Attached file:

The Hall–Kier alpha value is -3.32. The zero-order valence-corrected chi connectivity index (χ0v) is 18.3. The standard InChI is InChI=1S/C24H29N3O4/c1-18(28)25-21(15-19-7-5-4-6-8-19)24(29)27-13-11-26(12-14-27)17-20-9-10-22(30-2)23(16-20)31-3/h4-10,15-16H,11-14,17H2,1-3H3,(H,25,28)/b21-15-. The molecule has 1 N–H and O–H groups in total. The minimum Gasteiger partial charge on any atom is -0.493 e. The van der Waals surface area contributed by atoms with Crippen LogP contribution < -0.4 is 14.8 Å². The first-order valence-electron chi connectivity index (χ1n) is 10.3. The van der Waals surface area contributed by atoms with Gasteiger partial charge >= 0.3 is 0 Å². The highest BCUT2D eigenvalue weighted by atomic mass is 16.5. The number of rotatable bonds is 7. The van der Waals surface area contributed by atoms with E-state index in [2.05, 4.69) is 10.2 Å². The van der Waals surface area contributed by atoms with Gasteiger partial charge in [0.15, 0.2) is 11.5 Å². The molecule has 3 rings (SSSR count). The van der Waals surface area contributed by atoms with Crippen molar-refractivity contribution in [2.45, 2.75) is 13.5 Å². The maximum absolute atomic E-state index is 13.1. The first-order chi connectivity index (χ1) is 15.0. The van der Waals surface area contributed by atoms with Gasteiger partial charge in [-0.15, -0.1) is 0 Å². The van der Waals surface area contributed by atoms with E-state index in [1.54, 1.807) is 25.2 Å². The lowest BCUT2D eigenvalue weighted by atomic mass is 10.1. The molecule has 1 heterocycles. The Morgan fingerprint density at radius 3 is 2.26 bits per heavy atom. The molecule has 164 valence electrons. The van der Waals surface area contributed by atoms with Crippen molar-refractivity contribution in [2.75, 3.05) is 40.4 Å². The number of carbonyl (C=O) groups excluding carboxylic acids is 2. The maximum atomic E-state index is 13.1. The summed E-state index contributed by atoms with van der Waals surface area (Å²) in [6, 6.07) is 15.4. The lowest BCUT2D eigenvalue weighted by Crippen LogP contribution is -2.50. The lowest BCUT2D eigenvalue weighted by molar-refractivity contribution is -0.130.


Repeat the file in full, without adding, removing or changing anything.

The Hall–Kier alpha value is -3.32. The zero-order valence-corrected chi connectivity index (χ0v) is 18.3. The standard InChI is InChI=1S/C24H29N3O4/c1-18(28)25-21(15-19-7-5-4-6-8-19)24(29)27-13-11-26(12-14-27)17-20-9-10-22(30-2)23(16-20)31-3/h4-10,15-16H,11-14,17H2,1-3H3,(H,25,28)/b21-15-. The molecule has 1 N–H and O–H groups in total. The minimum Gasteiger partial charge on any atom is -0.493 e. The van der Waals surface area contributed by atoms with Crippen LogP contribution < -0.4 is 14.8 Å². The first-order valence-electron chi connectivity index (χ1n) is 10.3. The van der Waals surface area contributed by atoms with Gasteiger partial charge >= 0.3 is 0 Å². The highest BCUT2D eigenvalue weighted by atomic mass is 16.5. The number of rotatable bonds is 7. The van der Waals surface area contributed by atoms with E-state index in [2.05, 4.69) is 10.2 Å². The van der Waals surface area contributed by atoms with Gasteiger partial charge in [0.15, 0.2) is 11.5 Å². The molecule has 3 rings (SSSR count). The van der Waals surface area contributed by atoms with Crippen molar-refractivity contribution in [2.45, 2.75) is 13.5 Å². The maximum absolute atomic E-state index is 13.1. The first-order chi connectivity index (χ1) is 15.0. The van der Waals surface area contributed by atoms with Gasteiger partial charge in [-0.15, -0.1) is 0 Å². The van der Waals surface area contributed by atoms with E-state index in [1.54, 1.807) is 25.2 Å². The lowest BCUT2D eigenvalue weighted by atomic mass is 10.1. The molecule has 1 heterocycles. The Morgan fingerprint density at radius 3 is 2.26 bits per heavy atom. The molecule has 164 valence electrons. The van der Waals surface area contributed by atoms with Crippen molar-refractivity contribution in [2.75, 3.05) is 40.4 Å². The number of carbonyl (C=O) groups excluding carboxylic acids is 2. The maximum atomic E-state index is 13.1. The summed E-state index contributed by atoms with van der Waals surface area (Å²) in [6, 6.07) is 15.4. The lowest BCUT2D eigenvalue weighted by Crippen LogP contribution is -2.50. The lowest BCUT2D eigenvalue weighted by molar-refractivity contribution is -0.130.